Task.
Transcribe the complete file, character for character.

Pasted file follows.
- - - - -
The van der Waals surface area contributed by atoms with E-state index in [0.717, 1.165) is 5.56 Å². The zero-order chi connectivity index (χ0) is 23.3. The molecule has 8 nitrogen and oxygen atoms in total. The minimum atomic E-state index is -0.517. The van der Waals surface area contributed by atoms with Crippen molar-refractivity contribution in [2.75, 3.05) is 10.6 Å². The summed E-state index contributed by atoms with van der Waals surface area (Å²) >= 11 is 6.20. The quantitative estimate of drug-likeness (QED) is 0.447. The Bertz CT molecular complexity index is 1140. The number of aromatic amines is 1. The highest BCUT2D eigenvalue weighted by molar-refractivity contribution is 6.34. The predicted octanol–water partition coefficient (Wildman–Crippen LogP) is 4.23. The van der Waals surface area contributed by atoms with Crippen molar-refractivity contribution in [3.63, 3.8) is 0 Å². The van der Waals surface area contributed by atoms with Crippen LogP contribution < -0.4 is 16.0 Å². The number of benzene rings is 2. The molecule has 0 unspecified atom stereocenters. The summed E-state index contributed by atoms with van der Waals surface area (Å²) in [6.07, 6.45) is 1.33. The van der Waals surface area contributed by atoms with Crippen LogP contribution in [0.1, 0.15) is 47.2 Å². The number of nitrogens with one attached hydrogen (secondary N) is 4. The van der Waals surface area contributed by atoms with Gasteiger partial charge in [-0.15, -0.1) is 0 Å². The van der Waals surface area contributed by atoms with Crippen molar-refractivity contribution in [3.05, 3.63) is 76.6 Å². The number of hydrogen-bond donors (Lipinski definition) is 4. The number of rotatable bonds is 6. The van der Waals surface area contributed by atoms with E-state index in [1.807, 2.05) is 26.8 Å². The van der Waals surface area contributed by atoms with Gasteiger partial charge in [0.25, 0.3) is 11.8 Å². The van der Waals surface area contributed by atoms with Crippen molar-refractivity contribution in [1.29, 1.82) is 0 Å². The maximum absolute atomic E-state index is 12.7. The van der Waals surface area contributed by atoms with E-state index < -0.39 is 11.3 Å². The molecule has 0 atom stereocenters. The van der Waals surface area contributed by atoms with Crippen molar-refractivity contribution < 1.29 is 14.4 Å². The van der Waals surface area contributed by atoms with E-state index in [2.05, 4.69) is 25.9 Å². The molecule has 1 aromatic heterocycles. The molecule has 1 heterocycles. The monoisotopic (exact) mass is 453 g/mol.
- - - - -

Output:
The van der Waals surface area contributed by atoms with E-state index in [0.717, 1.165) is 5.56 Å². The zero-order chi connectivity index (χ0) is 23.3. The molecule has 8 nitrogen and oxygen atoms in total. The minimum atomic E-state index is -0.517. The van der Waals surface area contributed by atoms with Crippen molar-refractivity contribution in [2.75, 3.05) is 10.6 Å². The summed E-state index contributed by atoms with van der Waals surface area (Å²) >= 11 is 6.20. The quantitative estimate of drug-likeness (QED) is 0.447. The Bertz CT molecular complexity index is 1140. The number of aromatic amines is 1. The highest BCUT2D eigenvalue weighted by molar-refractivity contribution is 6.34. The predicted octanol–water partition coefficient (Wildman–Crippen LogP) is 4.23. The van der Waals surface area contributed by atoms with Crippen molar-refractivity contribution in [3.63, 3.8) is 0 Å². The van der Waals surface area contributed by atoms with Crippen LogP contribution < -0.4 is 16.0 Å². The number of benzene rings is 2. The molecule has 0 unspecified atom stereocenters. The summed E-state index contributed by atoms with van der Waals surface area (Å²) in [6.07, 6.45) is 1.33. The van der Waals surface area contributed by atoms with Crippen LogP contribution in [0.1, 0.15) is 47.2 Å². The number of nitrogens with one attached hydrogen (secondary N) is 4. The van der Waals surface area contributed by atoms with Gasteiger partial charge in [-0.15, -0.1) is 0 Å². The van der Waals surface area contributed by atoms with Crippen molar-refractivity contribution in [3.05, 3.63) is 76.6 Å². The number of hydrogen-bond donors (Lipinski definition) is 4. The number of rotatable bonds is 6. The van der Waals surface area contributed by atoms with E-state index in [1.807, 2.05) is 26.8 Å². The van der Waals surface area contributed by atoms with Gasteiger partial charge in [0.25, 0.3) is 11.8 Å². The van der Waals surface area contributed by atoms with Crippen molar-refractivity contribution in [1.29, 1.82) is 0 Å². The maximum absolute atomic E-state index is 12.7. The van der Waals surface area contributed by atoms with E-state index < -0.39 is 11.3 Å². The molecule has 0 atom stereocenters. The van der Waals surface area contributed by atoms with Crippen molar-refractivity contribution < 1.29 is 14.4 Å². The van der Waals surface area contributed by atoms with E-state index in [2.05, 4.69) is 25.9 Å². The molecule has 1 aromatic heterocycles. The molecule has 1 heterocycles. The monoisotopic (exact) mass is 453 g/mol.